Parnali Dharia (1942) cannot be underestimated. In a recent Rating tournament in Mumbai she beat IM Aditya Udeshi. 

Total money spent=3,44,000.

Maharashtra players were in great demand of course as this is the Maharashtra Chess League. Every team wanted some flexibility so they chose four Maharashtra players. Just the Pune Attackers went one step ahead and selected five. Thus there are in all 25 players from the State out of a total of 43.It's a huge boost for the Maharashtra players and this tournament will benefit them immensely. After all to be discussing everyday with the likes of Negi, Abhijeet, Adhiban, Vidit, Lalith, Kunte, Bakre etc is a wonderful opportunity for the upcoming players.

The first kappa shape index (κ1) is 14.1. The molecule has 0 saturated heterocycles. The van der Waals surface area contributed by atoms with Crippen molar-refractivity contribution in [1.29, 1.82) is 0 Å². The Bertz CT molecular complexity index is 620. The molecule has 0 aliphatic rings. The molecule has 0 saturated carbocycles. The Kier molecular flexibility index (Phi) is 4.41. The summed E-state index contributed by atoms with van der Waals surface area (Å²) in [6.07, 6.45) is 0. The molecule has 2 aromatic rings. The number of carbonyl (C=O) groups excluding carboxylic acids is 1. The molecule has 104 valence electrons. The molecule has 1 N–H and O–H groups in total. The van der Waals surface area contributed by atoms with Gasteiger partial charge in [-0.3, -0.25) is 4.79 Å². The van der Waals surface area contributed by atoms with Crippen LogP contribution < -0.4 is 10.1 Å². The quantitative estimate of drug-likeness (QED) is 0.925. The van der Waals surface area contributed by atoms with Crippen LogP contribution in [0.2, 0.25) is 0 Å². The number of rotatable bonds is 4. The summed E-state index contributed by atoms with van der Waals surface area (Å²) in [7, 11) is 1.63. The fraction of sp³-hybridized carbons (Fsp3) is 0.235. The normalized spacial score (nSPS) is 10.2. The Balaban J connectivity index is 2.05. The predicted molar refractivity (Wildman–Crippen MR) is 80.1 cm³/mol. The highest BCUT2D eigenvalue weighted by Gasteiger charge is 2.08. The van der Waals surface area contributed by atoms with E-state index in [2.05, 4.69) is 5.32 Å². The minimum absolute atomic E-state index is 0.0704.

You must agree that Rs 1,20,000 is nothing when compared to other sports. But it is a start. Making a start is always the tough part. Things can only get better from here. A big thanks to the entire organizing team of the Maharashtra Chess League.

The games will begin from 11th of June 2014. But till then let the excitement grow and do support your favourite team. I hope you enjoyed the article and have an idea now as to what MCL 2014 looks like!



A huge thanks to Amruta Mokal (my wife) who has clicked some wonderful pictures at the Kolkata Open 2014 which I have been able to use here!

If you liked the article, do become a member of this blog by clicking on the "Join this site" tab on the upper left corner of the blog.